This article is more than 7 years old

Speaking freely: the best university ranking ever

A commentary on what must be the most outstanding university ranking to date. Genius.
This article is more than 7 years old

Paul Greatrix is Registrar at The University of Nottingham, author and creator of Registrarism and a Contributing Editor of Wonkhe.

A league table of genius

I enjoy a good laugh and it was a genuine joy to happen across the Spiked “Free Speech Rankings”. Naturally I assumed was a spoof, a bit like People and Planet but with less effort. But no, despite how silly this looks at first sight, it seems that this is a serious attempt at ranking universities according to a set of criteria associated with free speech.

Having scrutinised the table even more closely it seems my first impressions were very wide of the mark indeed. This is, in fact, the finest league table which higher education rankings wonks have ever had the privilege to pore over.

League tables are, of course, all dubious to a greater or lesser extent. All have major methodological flaws. I used to think that the Ecole de Mines ranking – which ordered institutions by number of Fortune 500 CEOs they had as alumni – was outstanding. I also thought that the Student sex league had few peers in terms of its methodological exactitude. That was until I saw this which frankly scales new heights in ranking brilliance.

Free speech

Let’s look at the detail of the methodology:

A university’s or students’ union’s individual ranking is calculated from the policies and actions which have been assessed.

The score is the equivalent of the university’s or students’ union’s most severe policy. For instance, a university that holds three Amber and one Red policy would receive an overall Red ranking. This is on the condition that a policy will only be given a Red or Amber ranking if the policy places a substantial restriction on free speech and expression. Policies that only affect a specific area of campus life, such as IT policies, will be given the weight of a Red or Amber Action.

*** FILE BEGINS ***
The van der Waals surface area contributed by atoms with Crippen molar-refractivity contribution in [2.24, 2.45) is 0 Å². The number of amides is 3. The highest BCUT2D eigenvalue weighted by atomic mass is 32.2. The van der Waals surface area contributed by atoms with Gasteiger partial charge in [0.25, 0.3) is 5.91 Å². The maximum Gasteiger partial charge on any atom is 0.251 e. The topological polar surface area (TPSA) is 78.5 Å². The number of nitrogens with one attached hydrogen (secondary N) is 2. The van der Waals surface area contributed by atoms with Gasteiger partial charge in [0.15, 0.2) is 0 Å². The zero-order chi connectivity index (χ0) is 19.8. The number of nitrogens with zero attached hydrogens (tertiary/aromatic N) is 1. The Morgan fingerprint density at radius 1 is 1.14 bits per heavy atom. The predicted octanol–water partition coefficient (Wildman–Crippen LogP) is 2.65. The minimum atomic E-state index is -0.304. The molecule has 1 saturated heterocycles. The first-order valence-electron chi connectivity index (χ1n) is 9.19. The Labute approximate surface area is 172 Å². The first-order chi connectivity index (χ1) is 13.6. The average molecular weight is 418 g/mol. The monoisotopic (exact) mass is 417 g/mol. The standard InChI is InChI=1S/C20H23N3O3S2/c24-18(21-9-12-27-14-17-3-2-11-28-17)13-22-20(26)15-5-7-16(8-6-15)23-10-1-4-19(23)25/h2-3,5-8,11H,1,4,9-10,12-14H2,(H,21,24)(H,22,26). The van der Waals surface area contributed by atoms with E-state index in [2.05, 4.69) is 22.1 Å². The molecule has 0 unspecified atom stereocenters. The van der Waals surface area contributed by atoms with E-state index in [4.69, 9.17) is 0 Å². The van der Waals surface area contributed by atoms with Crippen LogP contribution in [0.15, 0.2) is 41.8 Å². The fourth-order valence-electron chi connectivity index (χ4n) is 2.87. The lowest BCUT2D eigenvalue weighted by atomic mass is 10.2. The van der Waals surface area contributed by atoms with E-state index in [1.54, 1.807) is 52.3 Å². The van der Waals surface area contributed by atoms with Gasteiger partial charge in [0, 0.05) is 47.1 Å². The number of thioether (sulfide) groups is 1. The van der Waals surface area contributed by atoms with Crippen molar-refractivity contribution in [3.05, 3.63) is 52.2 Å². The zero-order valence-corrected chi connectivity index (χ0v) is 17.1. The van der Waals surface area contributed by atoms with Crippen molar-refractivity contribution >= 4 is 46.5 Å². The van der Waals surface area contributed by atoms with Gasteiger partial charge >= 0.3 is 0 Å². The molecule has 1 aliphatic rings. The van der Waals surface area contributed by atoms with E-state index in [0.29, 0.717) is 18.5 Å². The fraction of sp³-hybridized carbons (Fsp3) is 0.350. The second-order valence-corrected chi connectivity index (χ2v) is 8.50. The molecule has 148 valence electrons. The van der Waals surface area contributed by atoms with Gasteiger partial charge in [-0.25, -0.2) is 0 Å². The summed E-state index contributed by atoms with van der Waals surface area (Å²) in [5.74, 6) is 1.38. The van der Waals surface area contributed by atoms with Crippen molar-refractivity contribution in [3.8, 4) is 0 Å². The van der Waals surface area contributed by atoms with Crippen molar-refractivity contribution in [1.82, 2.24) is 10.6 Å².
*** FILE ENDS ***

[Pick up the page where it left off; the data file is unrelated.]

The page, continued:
Red or Amber actions are the equivalent of one third of the weight of a Red or Amber policy. For instance, if an otherwise Amber university has three Red actions to its name, this would raise its ranking to an overall Red. However, the actions are not interchangeable, so, if a Green university has two Red actions to its name it will remain Green, rather than Amber or Red.

Specific restrictions, embedded within otherwise Green policies, can also be counted as an action. This could include a ban on ‘offensive clothing’, embedded into a particular policy.

The overall ranking

The institution’s overall ranking is the average of the university’s and students’ union’s individual rankings. When one is Red and the other is Green, the overall ranking will be Amber. But, if one is Amber and the other is either Red or Green, the number and severity of the policies on either side will be used to make a judgement as to what rank the institution should receive.

All pretty clear and precise. Impossible to imagine anyone picking holes in this.

The product of this clinical assessment is an overall red, amber or green ranking. These are summarised, again with unerring precision, as follows:

Free for all


A students’ union, university or institution that is hostile to free speech and free expression. It mandates explicit restrictions on speech, including, but not limited to, bans on specific ideologies, political affiliations, beliefs, books, speakers or words.